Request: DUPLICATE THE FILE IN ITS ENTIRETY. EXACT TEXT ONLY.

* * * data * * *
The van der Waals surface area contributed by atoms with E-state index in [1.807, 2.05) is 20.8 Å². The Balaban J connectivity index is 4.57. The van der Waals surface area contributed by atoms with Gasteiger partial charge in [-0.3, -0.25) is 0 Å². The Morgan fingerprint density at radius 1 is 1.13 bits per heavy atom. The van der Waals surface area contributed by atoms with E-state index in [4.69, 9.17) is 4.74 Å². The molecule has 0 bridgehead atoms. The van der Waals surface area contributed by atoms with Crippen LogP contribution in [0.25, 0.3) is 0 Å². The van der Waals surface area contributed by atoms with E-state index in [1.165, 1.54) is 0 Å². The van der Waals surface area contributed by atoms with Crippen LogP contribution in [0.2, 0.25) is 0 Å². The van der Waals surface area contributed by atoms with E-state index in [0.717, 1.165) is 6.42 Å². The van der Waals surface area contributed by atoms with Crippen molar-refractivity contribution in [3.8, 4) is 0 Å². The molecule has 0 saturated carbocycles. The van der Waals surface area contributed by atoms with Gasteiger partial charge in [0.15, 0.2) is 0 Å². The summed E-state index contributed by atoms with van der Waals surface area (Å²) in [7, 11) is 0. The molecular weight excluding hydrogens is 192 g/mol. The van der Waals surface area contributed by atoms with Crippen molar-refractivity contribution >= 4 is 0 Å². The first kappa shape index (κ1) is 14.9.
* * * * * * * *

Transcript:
The van der Waals surface area contributed by atoms with E-state index in [1.807, 2.05) is 20.8 Å². The Balaban J connectivity index is 4.57. The van der Waals surface area contributed by atoms with Gasteiger partial charge in [-0.3, -0.25) is 0 Å². The Morgan fingerprint density at radius 1 is 1.13 bits per heavy atom. The van der Waals surface area contributed by atoms with E-state index in [4.69, 9.17) is 4.74 Å². The molecule has 0 bridgehead atoms. The van der Waals surface area contributed by atoms with Crippen LogP contribution in [0.25, 0.3) is 0 Å². The van der Waals surface area contributed by atoms with E-state index in [1.165, 1.54) is 0 Å². The van der Waals surface area contributed by atoms with Crippen LogP contribution in [0.2, 0.25) is 0 Å². The van der Waals surface area contributed by atoms with E-state index in [0.717, 1.165) is 6.42 Å². The van der Waals surface area contributed by atoms with Crippen molar-refractivity contribution in [3.8, 4) is 0 Å². The molecule has 0 saturated carbocycles. The van der Waals surface area contributed by atoms with Gasteiger partial charge in [0.15, 0.2) is 0 Å². The summed E-state index contributed by atoms with van der Waals surface area (Å²) in [7, 11) is 0. The molecular weight excluding hydrogens is 192 g/mol. The van der Waals surface area contributed by atoms with Crippen molar-refractivity contribution >= 4 is 0 Å². The first kappa shape index (κ1) is 14.9.